Who is the leader of the free world? Important as the question sounds, I’m beginning to wonder if it’s better left unanswered.
The U.S. president is no longer the obvious choice. Even the new U.S. National Security Strategy, filled with bombastic statements such as “the whole world is lifted by America’s renewal and the reemergence of American leadership,” acknowledges growing competition among powers. And of course “America first” is the slogan of a national, not a global, leader.
So who, if not Donald Trump, qualifies for the job? Let’s first consider its history.
The origin of the term “leader of the free world” is somewhat uncertain. Dominic Tierney of the Atlantic tracked it back to a 1948 New York Times article, in which British economist Barbara Ward called upon the U.S. to lead the West in fighting the Communist threat. But a Google Books search suggests the title was first used during World War I and has made regular appearances in English-language books since the late 1930s. In any case, its use surged at the peak of the Cold War in the early 1960s (when Soviet leader Nikita Khrushchev began referring to “the free world” with heavy irony), declined toward the detente of the mid-1970s, then gained again through the Soviet Union’s collapse and up until its last peak in 2007, just before the global financial crisis.
Typically applied to the U.S. president, the title has acquired a bitterly ironic flavor since the election of Trump, who studies suggest is broadly mistrusted in democratic countries. As a result, some pundits have been discussing whether a more globally respected politician, such as German Chancellor Angela Merkel, could take over the role. As recently as September, Hillary Clinton called her “the most important leader in the free world right now.”
Merkel, however, probably doesn’t fit the bill. Weakened by the last election, she has found herself embroiled in the longest coalition talks in Germany’s post-World War II history. Even if she’s back on top by Easter, global leadership will be pretty far from her mind as she settles into what’s likely to be her last term in power. She doesn’t even have an obvious successor in her party. Besides, she has always shown much more interest in shaping the European Union to Germany’s benefit than in leading the world, free or otherwise.
Other European leaders don’t qualify, either. Almost all lead precarious, painstakingly built coalitions with domestically-focused agendas, while others — mostly in Eastern Europe — aren’t interested in being part of any liberal order. The only notable exception is French President Emmanuel Macron, mockingly called “Jupiter” and compared to the Sun King by his compatriots. But, at 40 and in his first year as an elected official, he’s unproven. Also, France has been in the doldrums for too long and has too many institutional and economic problems to be a credible global leader.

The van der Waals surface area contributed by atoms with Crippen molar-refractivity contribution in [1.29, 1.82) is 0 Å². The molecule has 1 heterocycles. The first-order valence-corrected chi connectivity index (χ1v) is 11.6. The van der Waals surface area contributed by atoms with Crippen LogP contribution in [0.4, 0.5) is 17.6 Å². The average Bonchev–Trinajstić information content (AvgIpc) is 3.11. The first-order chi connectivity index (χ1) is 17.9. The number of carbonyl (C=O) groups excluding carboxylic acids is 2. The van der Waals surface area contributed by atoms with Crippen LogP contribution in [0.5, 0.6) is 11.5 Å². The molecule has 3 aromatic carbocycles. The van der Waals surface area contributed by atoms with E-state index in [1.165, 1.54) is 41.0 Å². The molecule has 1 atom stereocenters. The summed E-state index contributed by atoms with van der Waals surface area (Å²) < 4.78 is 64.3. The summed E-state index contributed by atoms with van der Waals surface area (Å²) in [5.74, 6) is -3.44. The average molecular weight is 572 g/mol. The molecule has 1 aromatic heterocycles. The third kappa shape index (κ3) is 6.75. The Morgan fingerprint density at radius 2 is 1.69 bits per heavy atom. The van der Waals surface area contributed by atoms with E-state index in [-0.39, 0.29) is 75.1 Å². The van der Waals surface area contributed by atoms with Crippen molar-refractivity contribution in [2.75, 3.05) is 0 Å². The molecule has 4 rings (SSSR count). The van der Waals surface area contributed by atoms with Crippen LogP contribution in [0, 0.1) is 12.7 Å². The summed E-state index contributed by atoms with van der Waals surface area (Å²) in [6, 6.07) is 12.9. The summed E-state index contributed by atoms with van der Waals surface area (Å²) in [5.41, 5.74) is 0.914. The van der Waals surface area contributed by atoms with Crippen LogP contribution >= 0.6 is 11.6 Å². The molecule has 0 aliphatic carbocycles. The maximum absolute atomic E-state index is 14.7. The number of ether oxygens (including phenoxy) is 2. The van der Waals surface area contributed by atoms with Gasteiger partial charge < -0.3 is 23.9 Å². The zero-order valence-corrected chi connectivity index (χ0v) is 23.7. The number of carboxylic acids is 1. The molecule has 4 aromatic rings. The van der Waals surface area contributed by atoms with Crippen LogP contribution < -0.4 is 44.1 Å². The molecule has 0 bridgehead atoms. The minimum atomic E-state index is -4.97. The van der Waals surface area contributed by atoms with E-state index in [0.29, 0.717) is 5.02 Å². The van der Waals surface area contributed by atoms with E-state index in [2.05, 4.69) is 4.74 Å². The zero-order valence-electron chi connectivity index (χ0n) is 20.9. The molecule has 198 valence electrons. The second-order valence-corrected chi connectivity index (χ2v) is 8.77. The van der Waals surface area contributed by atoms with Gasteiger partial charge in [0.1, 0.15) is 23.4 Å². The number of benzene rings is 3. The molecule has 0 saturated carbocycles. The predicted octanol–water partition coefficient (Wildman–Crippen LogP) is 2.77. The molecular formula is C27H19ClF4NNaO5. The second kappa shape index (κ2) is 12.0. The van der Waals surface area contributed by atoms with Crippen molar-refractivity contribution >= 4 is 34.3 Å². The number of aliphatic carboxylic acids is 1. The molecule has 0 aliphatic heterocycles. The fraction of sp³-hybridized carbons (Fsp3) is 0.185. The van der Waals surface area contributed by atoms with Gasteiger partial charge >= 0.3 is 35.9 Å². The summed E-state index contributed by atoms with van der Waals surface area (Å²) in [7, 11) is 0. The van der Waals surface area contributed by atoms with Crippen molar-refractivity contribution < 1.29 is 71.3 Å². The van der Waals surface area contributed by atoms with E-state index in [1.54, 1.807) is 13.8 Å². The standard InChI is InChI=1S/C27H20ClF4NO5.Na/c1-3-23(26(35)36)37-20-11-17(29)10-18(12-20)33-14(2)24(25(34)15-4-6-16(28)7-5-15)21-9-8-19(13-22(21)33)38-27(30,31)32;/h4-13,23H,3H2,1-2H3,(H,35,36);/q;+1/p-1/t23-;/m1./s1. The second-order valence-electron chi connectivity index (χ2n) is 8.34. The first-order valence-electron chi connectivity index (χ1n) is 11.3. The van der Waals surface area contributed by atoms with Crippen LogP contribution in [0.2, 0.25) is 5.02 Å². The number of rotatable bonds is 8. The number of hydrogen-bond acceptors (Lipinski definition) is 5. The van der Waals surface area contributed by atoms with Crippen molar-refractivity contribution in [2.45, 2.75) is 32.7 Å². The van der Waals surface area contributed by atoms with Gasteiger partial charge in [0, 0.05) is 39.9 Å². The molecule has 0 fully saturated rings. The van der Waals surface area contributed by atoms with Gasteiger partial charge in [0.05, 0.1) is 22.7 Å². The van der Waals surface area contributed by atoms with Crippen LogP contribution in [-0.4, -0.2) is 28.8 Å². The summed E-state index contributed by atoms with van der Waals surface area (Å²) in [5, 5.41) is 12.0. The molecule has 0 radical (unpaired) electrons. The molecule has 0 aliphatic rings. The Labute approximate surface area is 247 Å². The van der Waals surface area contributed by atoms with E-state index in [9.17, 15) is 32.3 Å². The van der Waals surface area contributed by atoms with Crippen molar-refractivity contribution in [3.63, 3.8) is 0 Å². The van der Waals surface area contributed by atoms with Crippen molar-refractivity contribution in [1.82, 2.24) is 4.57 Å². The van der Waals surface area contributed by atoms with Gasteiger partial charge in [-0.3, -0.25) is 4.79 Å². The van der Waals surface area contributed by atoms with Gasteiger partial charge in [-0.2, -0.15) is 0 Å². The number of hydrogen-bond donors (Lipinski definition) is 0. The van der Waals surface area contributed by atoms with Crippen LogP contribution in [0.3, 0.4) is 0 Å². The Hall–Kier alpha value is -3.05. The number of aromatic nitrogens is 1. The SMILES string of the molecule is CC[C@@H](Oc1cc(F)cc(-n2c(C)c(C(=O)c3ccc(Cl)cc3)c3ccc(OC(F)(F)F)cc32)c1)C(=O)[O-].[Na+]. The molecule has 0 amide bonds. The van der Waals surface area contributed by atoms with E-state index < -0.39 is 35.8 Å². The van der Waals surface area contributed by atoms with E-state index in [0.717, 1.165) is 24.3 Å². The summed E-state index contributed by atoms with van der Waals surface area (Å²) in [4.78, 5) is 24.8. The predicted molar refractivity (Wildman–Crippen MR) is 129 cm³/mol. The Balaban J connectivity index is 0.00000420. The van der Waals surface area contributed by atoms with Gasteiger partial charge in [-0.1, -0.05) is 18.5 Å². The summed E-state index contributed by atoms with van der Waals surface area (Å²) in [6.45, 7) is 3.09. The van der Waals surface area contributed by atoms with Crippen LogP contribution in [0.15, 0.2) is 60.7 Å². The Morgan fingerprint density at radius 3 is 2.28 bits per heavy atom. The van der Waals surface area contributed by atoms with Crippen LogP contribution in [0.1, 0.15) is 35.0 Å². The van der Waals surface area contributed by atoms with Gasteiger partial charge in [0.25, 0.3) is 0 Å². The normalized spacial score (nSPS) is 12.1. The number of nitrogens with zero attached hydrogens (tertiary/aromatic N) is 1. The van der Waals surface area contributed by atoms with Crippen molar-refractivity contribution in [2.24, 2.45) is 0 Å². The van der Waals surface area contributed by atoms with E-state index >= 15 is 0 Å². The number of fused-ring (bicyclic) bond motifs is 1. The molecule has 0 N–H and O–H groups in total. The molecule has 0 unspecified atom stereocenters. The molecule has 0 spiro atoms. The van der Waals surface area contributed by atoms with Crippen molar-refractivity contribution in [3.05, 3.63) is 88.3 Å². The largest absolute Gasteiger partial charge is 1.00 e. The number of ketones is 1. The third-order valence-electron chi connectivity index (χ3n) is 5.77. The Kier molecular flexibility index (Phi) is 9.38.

Top EU officials could take a shot. The European project unites most established democracies, is the world’s biggest trade bloc and has a consistent track record of defending liberal values. But European Commission President Jean-Claude Juncker and European Council President Donald Tusk, besides being something of a comical pair, have proven powerless even to bring the EU closer together. They’re negotiators and compromise makers, not leaders. And the EU, for all its economic power, is a peace project, so its role in resolving global conflicts will remain minimal.
One could make a case for Canadian Prime Minister Justin Trudeau. He’s a liberal favorite, branded “the free world’s best hope” by Rolling Stone. He acts the part, stressing his differences with Trump on immigration, climate change and gender equality. He has also boosted Canada’s military spending. But it wouldn’t be easy for Canada to emerge from the U.S. shadow, and Trudeau isn’t particularly popular with Canadians (his approval rating just slipped below 50 percent).
There still is a free world, in which citizens elect political leaders rather than tolerate authoritarian succession like in China or Russia. It doesn’t, however, appear to have a credible leader — one who would be both powerful and committed to clear, attractive values.
Moreover, it’s hard to see where one would come from. The U.S. will be eyed with mistrust after Trump. Its values are in flux and hard for outsiders to understand, and its military power is not necessarily relevant to modern conflicts, as Europe’s Middle Eastern refugee crisis has demonstrated. Germany, for its part, is weighed down by its history and held together by a rebuilt communitarian tradition, in which leadership-hungry politicians are unlikely to flourish.
The question, then, is whether the free world needs a leader. Perhaps the path forward requires collective decisions and compromises, inclusiveness and consensus, negotiation and civilized debate. It sounds boring, even weak, and the outcomes may often appear suboptimal, but freedom and strong leadership have always been a little at odds. Quiet, soft power as practiced by European nations, Canada and Japan might work better as an advertisement for democracy than U.S. assertiveness has since the end of the Cold War.
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